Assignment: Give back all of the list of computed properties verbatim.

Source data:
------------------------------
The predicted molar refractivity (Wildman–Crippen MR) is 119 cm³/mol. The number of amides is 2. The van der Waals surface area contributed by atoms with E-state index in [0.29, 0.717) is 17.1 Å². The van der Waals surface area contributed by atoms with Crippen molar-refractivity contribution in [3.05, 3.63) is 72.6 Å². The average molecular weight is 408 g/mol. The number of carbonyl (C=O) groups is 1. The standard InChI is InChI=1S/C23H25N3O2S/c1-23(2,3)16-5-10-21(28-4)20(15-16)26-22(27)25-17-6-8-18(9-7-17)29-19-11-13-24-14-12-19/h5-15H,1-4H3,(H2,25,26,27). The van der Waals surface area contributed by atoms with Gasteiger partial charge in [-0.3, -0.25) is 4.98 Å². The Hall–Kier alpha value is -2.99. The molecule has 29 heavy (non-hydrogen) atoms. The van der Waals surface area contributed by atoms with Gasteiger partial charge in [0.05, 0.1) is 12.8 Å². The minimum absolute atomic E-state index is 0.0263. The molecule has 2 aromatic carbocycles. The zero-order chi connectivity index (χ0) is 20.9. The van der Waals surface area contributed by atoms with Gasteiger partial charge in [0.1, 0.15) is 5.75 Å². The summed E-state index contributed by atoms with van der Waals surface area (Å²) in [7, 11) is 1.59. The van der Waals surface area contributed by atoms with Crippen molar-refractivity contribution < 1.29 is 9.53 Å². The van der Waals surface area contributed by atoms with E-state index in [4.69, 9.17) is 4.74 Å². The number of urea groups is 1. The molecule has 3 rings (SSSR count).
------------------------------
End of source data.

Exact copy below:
The predicted molar refractivity (Wildman–Crippen MR) is 119 cm³/mol. The number of amides is 2. The van der Waals surface area contributed by atoms with E-state index in [0.29, 0.717) is 17.1 Å². The van der Waals surface area contributed by atoms with Crippen molar-refractivity contribution in [3.05, 3.63) is 72.6 Å². The average molecular weight is 408 g/mol. The number of carbonyl (C=O) groups is 1. The standard InChI is InChI=1S/C23H25N3O2S/c1-23(2,3)16-5-10-21(28-4)20(15-16)26-22(27)25-17-6-8-18(9-7-17)29-19-11-13-24-14-12-19/h5-15H,1-4H3,(H2,25,26,27). The van der Waals surface area contributed by atoms with Gasteiger partial charge in [-0.3, -0.25) is 4.98 Å². The Hall–Kier alpha value is -2.99. The molecule has 29 heavy (non-hydrogen) atoms. The van der Waals surface area contributed by atoms with Gasteiger partial charge in [0.05, 0.1) is 12.8 Å². The minimum absolute atomic E-state index is 0.0263. The molecule has 2 aromatic carbocycles. The zero-order chi connectivity index (χ0) is 20.9. The van der Waals surface area contributed by atoms with Gasteiger partial charge in [0.1, 0.15) is 5.75 Å². The summed E-state index contributed by atoms with van der Waals surface area (Å²) in [7, 11) is 1.59. The van der Waals surface area contributed by atoms with Crippen molar-refractivity contribution < 1.29 is 9.53 Å². The van der Waals surface area contributed by atoms with E-state index in [4.69, 9.17) is 4.74 Å². The number of urea groups is 1. The molecule has 3 rings (SSSR count).